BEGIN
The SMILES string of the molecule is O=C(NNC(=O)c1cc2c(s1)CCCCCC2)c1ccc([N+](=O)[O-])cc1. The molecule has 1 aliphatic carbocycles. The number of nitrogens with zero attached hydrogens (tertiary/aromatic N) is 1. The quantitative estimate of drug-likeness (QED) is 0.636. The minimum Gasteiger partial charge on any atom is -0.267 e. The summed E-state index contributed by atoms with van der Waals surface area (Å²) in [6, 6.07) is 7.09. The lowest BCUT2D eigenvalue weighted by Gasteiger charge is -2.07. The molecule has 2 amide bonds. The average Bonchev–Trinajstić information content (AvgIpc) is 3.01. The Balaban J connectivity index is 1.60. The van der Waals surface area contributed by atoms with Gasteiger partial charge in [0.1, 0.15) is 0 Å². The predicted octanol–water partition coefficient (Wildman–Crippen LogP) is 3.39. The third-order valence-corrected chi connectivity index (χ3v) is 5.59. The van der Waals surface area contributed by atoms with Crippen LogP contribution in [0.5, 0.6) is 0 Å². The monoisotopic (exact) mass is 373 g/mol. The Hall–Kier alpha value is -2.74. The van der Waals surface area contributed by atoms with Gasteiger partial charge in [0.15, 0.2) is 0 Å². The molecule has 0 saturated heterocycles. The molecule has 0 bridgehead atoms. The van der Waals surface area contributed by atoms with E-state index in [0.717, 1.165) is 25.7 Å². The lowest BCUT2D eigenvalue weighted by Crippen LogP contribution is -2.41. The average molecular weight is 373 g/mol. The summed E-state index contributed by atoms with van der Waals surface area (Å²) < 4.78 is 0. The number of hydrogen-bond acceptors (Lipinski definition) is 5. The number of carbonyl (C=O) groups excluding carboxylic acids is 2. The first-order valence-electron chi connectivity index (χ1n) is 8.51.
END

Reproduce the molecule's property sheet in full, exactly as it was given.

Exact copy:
The SMILES string of the molecule is O=C(NNC(=O)c1cc2c(s1)CCCCCC2)c1ccc([N+](=O)[O-])cc1. The molecule has 1 aliphatic carbocycles. The number of nitrogens with zero attached hydrogens (tertiary/aromatic N) is 1. The quantitative estimate of drug-likeness (QED) is 0.636. The minimum Gasteiger partial charge on any atom is -0.267 e. The summed E-state index contributed by atoms with van der Waals surface area (Å²) in [6, 6.07) is 7.09. The lowest BCUT2D eigenvalue weighted by Gasteiger charge is -2.07. The molecule has 2 amide bonds. The average Bonchev–Trinajstić information content (AvgIpc) is 3.01. The Balaban J connectivity index is 1.60. The van der Waals surface area contributed by atoms with Gasteiger partial charge in [0.1, 0.15) is 0 Å². The predicted octanol–water partition coefficient (Wildman–Crippen LogP) is 3.39. The third-order valence-corrected chi connectivity index (χ3v) is 5.59. The van der Waals surface area contributed by atoms with Crippen LogP contribution in [0.5, 0.6) is 0 Å². The monoisotopic (exact) mass is 373 g/mol. The Hall–Kier alpha value is -2.74. The van der Waals surface area contributed by atoms with Gasteiger partial charge in [0.15, 0.2) is 0 Å². The molecule has 0 saturated heterocycles. The molecule has 0 bridgehead atoms. The van der Waals surface area contributed by atoms with E-state index in [0.717, 1.165) is 25.7 Å². The lowest BCUT2D eigenvalue weighted by Crippen LogP contribution is -2.41. The average molecular weight is 373 g/mol. The summed E-state index contributed by atoms with van der Waals surface area (Å²) < 4.78 is 0. The number of hydrogen-bond acceptors (Lipinski definition) is 5. The number of carbonyl (C=O) groups excluding carboxylic acids is 2. The first-order valence-electron chi connectivity index (χ1n) is 8.51.